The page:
Tue September 18, 2012
So you think you know bellydance?
There’s only one studio that holds public belly dance classes in Grand Rapids, a city with a population of almost 190,000 people. Less than half as many people live in Kalamazoo, yet there are three belly dancing studios.
“I think it’s really fun and you feel really sassy, and you feel pretty even if you have lots of jiggles going on,” says a belly dance student.
In Kalamazoo, each of the three belly dance groups offer classes that teach students a certain style and give them a low impact workout. Joette Sawall, director of West Michigan School of Middle Eastern Dance, explains the different types of belly dance.
“Each country has a little bit of a different style, so there is a Lebanese style, there is a Turkish style, there is a Greek Style, there is an Egyptian style, and there is an American style as well,” says Sawall. "The west coast, if you look at hip hop, is used to its popping and locking and staccato type movement and they’ve actually added that to belly dance and it’s called American Tribal Dance.”
Belly dance is traditionally a folk dance. Thanks to the American media there are some big misconceptions about what belly dance represents. Sarah Schneider-Koning of Boheme Tribal Bellydance hopes to clear up those misconceptions.
“One of the main ones I run up against is the type of person that may do belly dance," says Schneider-Koning. "I am a larger woman myself, I have many students who are older, there are men that dance with us, my husband dances, there are all types of people who dance, and it’s not just a thin beautiful woman in her twenties that can wear high heels.”
Joette Sawall says many people think the dance is supposed to be sexual.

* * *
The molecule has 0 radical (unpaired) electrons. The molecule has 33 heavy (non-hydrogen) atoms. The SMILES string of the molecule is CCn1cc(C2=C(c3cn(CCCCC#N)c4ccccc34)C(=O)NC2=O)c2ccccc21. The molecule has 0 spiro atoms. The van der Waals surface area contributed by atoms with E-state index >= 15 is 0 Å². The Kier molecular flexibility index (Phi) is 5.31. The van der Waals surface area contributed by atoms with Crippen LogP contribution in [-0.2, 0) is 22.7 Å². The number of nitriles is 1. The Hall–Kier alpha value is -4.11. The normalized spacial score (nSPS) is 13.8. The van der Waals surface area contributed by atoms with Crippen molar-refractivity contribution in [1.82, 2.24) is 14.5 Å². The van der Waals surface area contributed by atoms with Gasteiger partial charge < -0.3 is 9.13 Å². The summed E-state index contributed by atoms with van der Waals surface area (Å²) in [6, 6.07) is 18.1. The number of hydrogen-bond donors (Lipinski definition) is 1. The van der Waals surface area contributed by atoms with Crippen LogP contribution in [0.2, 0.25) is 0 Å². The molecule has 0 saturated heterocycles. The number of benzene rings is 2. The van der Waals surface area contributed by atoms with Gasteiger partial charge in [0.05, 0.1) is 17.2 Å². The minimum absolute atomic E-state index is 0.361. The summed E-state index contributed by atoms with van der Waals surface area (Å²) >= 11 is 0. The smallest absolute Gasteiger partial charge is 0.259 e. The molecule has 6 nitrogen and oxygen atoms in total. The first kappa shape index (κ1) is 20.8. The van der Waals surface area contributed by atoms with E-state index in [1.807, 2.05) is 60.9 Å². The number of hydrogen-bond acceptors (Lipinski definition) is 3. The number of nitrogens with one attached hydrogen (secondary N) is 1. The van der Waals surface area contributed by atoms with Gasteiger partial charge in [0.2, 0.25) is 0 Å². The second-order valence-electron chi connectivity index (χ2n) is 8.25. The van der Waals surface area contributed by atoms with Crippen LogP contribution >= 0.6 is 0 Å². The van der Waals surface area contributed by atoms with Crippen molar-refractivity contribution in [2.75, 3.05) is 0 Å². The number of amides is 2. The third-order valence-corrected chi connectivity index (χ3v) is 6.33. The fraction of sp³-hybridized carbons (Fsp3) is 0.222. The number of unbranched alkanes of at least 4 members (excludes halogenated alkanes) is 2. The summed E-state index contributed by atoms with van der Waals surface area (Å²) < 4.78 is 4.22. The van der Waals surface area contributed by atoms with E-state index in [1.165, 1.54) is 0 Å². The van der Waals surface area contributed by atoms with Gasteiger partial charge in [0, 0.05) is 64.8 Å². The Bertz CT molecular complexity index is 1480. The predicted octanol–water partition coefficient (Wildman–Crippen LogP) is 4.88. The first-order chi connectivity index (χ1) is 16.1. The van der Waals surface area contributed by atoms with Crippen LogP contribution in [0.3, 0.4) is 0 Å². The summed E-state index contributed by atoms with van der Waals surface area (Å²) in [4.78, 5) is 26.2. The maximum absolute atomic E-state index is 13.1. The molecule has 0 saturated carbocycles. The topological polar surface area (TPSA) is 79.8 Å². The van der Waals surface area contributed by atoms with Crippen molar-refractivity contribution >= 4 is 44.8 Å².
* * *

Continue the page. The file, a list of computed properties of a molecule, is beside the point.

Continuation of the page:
“I cannot dance on a pole," Sawall says. "I think that’s probably the biggest misconception is that they think the dance is exotic and it’s not, it’s a folk dance. It’s an American creation that image in our mind.”
Belly dance is a cultural melting pot, and Kim Patrie of Bellydance Kalamazoo says it’s also good exercise.
“Middle Eastern Dance is very torso centric, so you get a lot of core workout," Patrie says. "You get a lot of leg, especially the thighs and your calves, the arms especially if you are using props, which we do, it’s just the whole body workout.”
Schneider-Koning says belly dancing classes also help self-esteem. Sawall says she notices a change in her students as the weeks go by.
“My most rewarding experience is to see a dancer grow within herself or himself,” says Sawall. “This transformation of just loving themselves, and finding that their body does move beautifully, and they can feel good about themselves within this art form.”
The classes strive to be inclusive and make everyone feel at ease. Young students and old all move together in unison. Some even have friendly competition. Mikaela Jerue is 11 years old and taking belly dance classes.
“I can beat my mom in the shimmies,” Mikela says. “It’s a different kind of dance you can do for all ages.”